The Legal Tender Cases

  title={The Legal Tender Cases},
  author={Kenneth W. Dam},
  journal={The Supreme Court Review},
  pages={367 - 412}
  • Kenneth W. Dam
  • Published 1 January 1981
  • Law, History
  • The Supreme Court Review
The Legal Tender Cases have disappeared below the surface of American constitutional law. ' A long time has passed, both chronologically and intellectually, since a constitutional law scholar could confidently declare in 1887 that "[n]o decisions of our Supreme Court possess a more enduring interest for the student of our Constitutional History and Law than those rendered in the socalled Legal-Tender Cases."2 In 1975 Gerald Gunther, the most historically minded of constitutional law casebook… 
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America has chosen to be, in many respects, and to many purposes, a nation; and for all these purposes, her government is complete; to all these objects it is com-THE SUPREME COURT REVIEW
  • 1981
currency and coin in circulation totaled $118.7 billion. Of this total, Federal Reserve notes accounted for $106.7 billion, and U.S. notes for only $311.6 million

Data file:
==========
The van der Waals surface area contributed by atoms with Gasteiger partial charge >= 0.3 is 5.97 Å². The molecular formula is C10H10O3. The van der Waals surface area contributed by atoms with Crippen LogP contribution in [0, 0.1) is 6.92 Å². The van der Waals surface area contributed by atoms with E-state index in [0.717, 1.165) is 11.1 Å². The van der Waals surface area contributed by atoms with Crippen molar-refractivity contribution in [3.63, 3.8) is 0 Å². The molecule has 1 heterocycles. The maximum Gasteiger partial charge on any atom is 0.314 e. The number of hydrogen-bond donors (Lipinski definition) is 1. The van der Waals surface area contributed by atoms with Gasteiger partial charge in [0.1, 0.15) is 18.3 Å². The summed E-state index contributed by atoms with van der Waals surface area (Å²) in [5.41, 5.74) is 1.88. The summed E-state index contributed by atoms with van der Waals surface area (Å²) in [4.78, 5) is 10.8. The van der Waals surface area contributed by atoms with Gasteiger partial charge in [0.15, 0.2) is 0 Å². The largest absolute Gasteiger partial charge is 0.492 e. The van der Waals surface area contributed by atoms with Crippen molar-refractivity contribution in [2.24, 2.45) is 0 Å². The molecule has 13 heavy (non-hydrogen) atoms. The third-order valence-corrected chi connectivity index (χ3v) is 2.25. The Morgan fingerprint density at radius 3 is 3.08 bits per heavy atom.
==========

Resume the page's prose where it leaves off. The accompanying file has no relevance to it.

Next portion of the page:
• 1979
Article I, section 9
Bank of the State of Indiana
For the New York Bank Department's interpretation of the law, see Bank Suspension
Hooper was a banker and a member of the House Ways and Means Committee who was particularly active in the drafting of the legal tender legislation. See HAMMOND, note 20 supra
Justice Strong relied on the following equally faulty assumption of Chief Justice Marshall in Cohens v. Virginia, 6 Wheat
See MCCULLOCH, note 181 supra
See MITCHELL, note 19 supra
See also Annual Report... of the Banking Department of